|The Japanese Democracy Movement did not Like the War (Coronet Magazine, 1943)|
These are the observations of an American woman (Joy Homer) in fascist Japan. In this article, which she wrote, she tells of her travels to Tokyo in the early Forties where she was asked to secretly address those small groups that silently wished for a republican form of government while silently opposing their country's imperial conquest of China.
In her native land, Joy Homer was simply known as just another travel writer and very few of her contemporaries had any knowledge of her complicity with the Chinese guerrilla fighters. Indeed, she is described by the editors of CORONET as having been under fire on numerous occasions and conducted multiple interviews with the Chinese resistance leaders, with whom she made common cause.
The Japanese Homefront (Ken Magazine, 1938)
This 1938 article concerned the gas rationing and and other assorted inconveniences that the Japanese population had to suffer during the Sino-Japanese conflict. The reporter was surprised to discover that the general citizenry was kept in a reasonable state of ignorance as to their military's intentions in China:
"[The] Japanese behind the lines actually believe that their armies are marching to help the Chinese, to establish peace and to rid the world of the communist devil. Consequently, there is no hatred against the Chinese people. The often cited example of the Chinese community, living in Tokyo undisturbed and at ease, is no figment. Chinese dressed in their national costumes, have been among crowds that saw Nipponese soldiers march to the front and they were not molested."
Some attention is paid to the sacrifices made by the Japanese industrial classes, such as the Yasuda, Iwasaki, and Mitsui families.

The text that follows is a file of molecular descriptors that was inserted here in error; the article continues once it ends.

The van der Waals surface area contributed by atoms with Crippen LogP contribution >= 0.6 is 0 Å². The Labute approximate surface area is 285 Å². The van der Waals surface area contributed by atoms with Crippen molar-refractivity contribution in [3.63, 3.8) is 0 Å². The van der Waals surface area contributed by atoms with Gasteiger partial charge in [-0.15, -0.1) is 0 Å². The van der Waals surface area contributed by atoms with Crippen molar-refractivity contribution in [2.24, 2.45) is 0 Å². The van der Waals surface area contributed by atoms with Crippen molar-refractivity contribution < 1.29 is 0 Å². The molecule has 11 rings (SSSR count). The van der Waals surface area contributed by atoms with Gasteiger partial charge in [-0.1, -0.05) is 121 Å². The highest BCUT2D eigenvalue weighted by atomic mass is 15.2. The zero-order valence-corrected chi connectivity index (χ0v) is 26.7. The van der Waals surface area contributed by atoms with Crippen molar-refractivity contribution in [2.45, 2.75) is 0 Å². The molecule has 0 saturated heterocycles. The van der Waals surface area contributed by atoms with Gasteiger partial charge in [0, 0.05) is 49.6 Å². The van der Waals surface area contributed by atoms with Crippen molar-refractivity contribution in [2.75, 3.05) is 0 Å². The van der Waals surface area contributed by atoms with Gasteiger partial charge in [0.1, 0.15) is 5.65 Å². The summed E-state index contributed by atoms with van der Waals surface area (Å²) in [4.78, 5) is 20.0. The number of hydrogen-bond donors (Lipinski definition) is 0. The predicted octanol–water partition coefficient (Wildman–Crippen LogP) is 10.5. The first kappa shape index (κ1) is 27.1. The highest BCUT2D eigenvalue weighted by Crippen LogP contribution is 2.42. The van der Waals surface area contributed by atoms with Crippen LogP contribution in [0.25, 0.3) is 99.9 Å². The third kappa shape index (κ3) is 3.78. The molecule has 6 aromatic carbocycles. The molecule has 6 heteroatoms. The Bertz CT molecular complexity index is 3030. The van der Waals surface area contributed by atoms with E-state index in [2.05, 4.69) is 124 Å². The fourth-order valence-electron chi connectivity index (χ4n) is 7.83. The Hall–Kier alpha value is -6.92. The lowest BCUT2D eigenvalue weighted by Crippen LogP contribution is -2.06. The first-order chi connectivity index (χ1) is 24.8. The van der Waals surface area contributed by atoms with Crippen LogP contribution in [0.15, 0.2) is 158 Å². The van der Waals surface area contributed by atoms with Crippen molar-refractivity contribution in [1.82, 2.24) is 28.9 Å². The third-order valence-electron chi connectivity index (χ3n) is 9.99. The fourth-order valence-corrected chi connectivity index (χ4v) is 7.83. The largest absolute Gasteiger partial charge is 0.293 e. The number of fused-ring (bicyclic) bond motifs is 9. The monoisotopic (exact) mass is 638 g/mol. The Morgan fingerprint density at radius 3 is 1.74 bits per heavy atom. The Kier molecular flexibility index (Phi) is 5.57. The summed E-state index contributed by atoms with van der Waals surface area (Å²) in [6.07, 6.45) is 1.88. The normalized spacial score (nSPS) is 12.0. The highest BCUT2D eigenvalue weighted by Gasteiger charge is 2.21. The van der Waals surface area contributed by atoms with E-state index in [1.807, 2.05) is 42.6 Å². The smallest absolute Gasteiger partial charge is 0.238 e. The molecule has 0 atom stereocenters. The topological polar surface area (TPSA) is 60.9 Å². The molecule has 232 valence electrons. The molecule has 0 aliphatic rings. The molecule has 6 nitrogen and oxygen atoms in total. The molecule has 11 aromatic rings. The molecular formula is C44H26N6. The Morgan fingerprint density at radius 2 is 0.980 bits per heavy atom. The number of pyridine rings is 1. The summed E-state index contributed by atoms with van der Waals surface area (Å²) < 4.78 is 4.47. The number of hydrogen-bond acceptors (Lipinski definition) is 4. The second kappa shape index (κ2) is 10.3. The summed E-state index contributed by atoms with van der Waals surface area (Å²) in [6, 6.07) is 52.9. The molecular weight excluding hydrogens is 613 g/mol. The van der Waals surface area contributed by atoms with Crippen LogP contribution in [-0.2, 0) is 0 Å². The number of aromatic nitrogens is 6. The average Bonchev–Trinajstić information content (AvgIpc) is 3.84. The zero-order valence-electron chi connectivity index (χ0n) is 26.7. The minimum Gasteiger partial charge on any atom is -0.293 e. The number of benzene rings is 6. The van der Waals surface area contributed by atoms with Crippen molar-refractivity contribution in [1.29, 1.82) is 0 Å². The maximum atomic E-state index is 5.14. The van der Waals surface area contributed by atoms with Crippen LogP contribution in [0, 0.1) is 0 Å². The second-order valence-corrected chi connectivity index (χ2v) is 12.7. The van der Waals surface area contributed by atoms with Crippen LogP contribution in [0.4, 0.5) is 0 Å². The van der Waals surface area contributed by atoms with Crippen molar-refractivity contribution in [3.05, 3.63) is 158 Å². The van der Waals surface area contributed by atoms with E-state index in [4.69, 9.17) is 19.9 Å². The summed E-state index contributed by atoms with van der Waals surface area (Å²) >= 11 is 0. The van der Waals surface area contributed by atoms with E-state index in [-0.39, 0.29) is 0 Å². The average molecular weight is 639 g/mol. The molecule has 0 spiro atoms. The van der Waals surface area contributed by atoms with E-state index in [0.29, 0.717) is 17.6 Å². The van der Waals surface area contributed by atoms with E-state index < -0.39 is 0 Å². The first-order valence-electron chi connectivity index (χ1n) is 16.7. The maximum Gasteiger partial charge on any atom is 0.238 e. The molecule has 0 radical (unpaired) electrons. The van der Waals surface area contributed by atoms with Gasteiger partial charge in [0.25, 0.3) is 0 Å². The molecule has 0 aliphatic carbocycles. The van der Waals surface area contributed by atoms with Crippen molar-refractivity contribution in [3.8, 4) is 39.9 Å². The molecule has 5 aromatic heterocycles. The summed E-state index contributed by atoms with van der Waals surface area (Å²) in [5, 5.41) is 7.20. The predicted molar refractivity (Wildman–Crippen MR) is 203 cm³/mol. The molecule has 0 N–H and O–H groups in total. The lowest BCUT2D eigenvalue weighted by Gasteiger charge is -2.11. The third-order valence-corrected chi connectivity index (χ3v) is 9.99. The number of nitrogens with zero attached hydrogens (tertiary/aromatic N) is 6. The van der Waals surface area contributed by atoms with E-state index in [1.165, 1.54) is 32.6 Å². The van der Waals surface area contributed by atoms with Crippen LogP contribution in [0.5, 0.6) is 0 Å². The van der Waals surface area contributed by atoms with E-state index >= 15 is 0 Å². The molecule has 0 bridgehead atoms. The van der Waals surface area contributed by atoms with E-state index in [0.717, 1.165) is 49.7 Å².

•Recently Discovered Color Footage of the Japanese Army in China•
Censors of the Japanese War Machine (Ken Magazine, 1938)
"The Japanese censorship boards have drafted regulations for the press in territory under their control, and unsuccessful attempts were made to control news dispatches in Shanghai's foreign-owned newspapers. In Peiping, Tientsin, Tsingtao and other cities where the Japanese are in complete control, foreign editors are having their troubles, as evidenced by the 'secret' instructions to the press issued by the Special Military Missions to China, with Headquarters in Peiping... Under the heading 'Important Standards for Press Censorship' come the following regulations..."
-what follows is an enormous laundry list of "DONT'S" issued to the officers of the foreign press stationed in Japanese-occupied China.
General Dai Li and the Sino-American Co-Operative Organization
Kind words are written herein by Lt. Commander Charles G. Dobbin regarding the "Himmler of the East", General Dai Li(1897 - 1946), founder of China's secret police under Generalissimo Chiang Kai-shek (1887 – 1975). Written in 1946, this reminiscence concerns the tight cooperation that existed between General Li's guerrilla units and the American military (Sino-American Co-Operative Organization: S.A.C.O.) during the later years of the Second Sino-Japanese War. Dobbins emphasized how deeply General Dai Li's intelligence operatives were able to circulate during the period in which U.S. Rear Admiral Milton "Mary" Miles commanded the S.A.C.O. troops.